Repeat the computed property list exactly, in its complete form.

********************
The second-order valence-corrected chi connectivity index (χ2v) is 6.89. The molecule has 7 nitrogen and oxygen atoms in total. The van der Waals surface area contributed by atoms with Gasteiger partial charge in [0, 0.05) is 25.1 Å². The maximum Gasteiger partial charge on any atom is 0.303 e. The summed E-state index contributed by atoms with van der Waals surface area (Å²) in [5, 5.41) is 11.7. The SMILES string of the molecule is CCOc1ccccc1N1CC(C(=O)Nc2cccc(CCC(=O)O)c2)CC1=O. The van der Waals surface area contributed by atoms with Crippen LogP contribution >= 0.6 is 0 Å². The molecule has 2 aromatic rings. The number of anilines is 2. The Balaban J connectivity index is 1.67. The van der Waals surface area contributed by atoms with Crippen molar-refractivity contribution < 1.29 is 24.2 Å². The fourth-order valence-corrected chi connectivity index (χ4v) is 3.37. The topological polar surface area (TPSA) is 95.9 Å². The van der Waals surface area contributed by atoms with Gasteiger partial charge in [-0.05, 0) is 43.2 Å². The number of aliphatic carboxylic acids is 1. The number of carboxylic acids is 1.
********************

The second-order valence-corrected chi connectivity index (χ2v) is 6.89. The molecule has 7 nitrogen and oxygen atoms in total. The van der Waals surface area contributed by atoms with Gasteiger partial charge in [0, 0.05) is 25.1 Å². The maximum Gasteiger partial charge on any atom is 0.303 e. The summed E-state index contributed by atoms with van der Waals surface area (Å²) in [5, 5.41) is 11.7. The SMILES string of the molecule is CCOc1ccccc1N1CC(C(=O)Nc2cccc(CCC(=O)O)c2)CC1=O. The van der Waals surface area contributed by atoms with Crippen LogP contribution >= 0.6 is 0 Å². The molecule has 2 aromatic rings. The number of anilines is 2. The Balaban J connectivity index is 1.67. The van der Waals surface area contributed by atoms with Crippen molar-refractivity contribution < 1.29 is 24.2 Å². The fourth-order valence-corrected chi connectivity index (χ4v) is 3.37. The topological polar surface area (TPSA) is 95.9 Å². The van der Waals surface area contributed by atoms with Gasteiger partial charge in [-0.05, 0) is 43.2 Å². The number of aliphatic carboxylic acids is 1. The number of carboxylic acids is 1.